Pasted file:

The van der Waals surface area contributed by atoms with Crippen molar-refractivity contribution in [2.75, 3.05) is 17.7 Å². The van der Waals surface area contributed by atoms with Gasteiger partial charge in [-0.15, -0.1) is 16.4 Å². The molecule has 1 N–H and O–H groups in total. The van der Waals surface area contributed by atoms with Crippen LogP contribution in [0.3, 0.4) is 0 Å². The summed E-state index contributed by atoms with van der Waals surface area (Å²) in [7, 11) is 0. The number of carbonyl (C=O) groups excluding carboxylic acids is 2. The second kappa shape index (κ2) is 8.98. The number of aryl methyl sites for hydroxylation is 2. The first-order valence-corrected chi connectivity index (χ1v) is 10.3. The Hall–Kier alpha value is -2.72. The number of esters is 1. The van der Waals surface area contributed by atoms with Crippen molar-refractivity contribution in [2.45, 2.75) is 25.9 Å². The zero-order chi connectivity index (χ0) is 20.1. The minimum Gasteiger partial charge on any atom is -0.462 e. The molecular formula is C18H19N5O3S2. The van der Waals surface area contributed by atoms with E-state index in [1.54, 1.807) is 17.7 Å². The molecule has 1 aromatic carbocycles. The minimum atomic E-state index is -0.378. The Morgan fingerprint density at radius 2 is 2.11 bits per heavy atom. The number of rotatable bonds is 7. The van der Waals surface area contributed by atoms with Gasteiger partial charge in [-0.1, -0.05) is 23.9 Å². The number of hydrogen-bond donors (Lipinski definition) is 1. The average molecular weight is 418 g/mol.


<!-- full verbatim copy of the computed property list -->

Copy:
The van der Waals surface area contributed by atoms with Crippen molar-refractivity contribution in [2.75, 3.05) is 17.7 Å². The van der Waals surface area contributed by atoms with Gasteiger partial charge in [-0.15, -0.1) is 16.4 Å². The molecule has 1 N–H and O–H groups in total. The van der Waals surface area contributed by atoms with Crippen LogP contribution in [0.3, 0.4) is 0 Å². The summed E-state index contributed by atoms with van der Waals surface area (Å²) in [7, 11) is 0. The number of carbonyl (C=O) groups excluding carboxylic acids is 2. The second kappa shape index (κ2) is 8.98. The number of aryl methyl sites for hydroxylation is 2. The first-order valence-corrected chi connectivity index (χ1v) is 10.3. The Hall–Kier alpha value is -2.72. The number of esters is 1. The van der Waals surface area contributed by atoms with Crippen molar-refractivity contribution in [2.45, 2.75) is 25.9 Å². The zero-order chi connectivity index (χ0) is 20.1. The minimum Gasteiger partial charge on any atom is -0.462 e. The molecular formula is C18H19N5O3S2. The van der Waals surface area contributed by atoms with E-state index in [1.54, 1.807) is 17.7 Å². The molecule has 1 aromatic carbocycles. The minimum atomic E-state index is -0.378. The Morgan fingerprint density at radius 2 is 2.11 bits per heavy atom. The number of rotatable bonds is 7. The van der Waals surface area contributed by atoms with Gasteiger partial charge in [-0.1, -0.05) is 23.9 Å². The number of hydrogen-bond donors (Lipinski definition) is 1. The average molecular weight is 418 g/mol.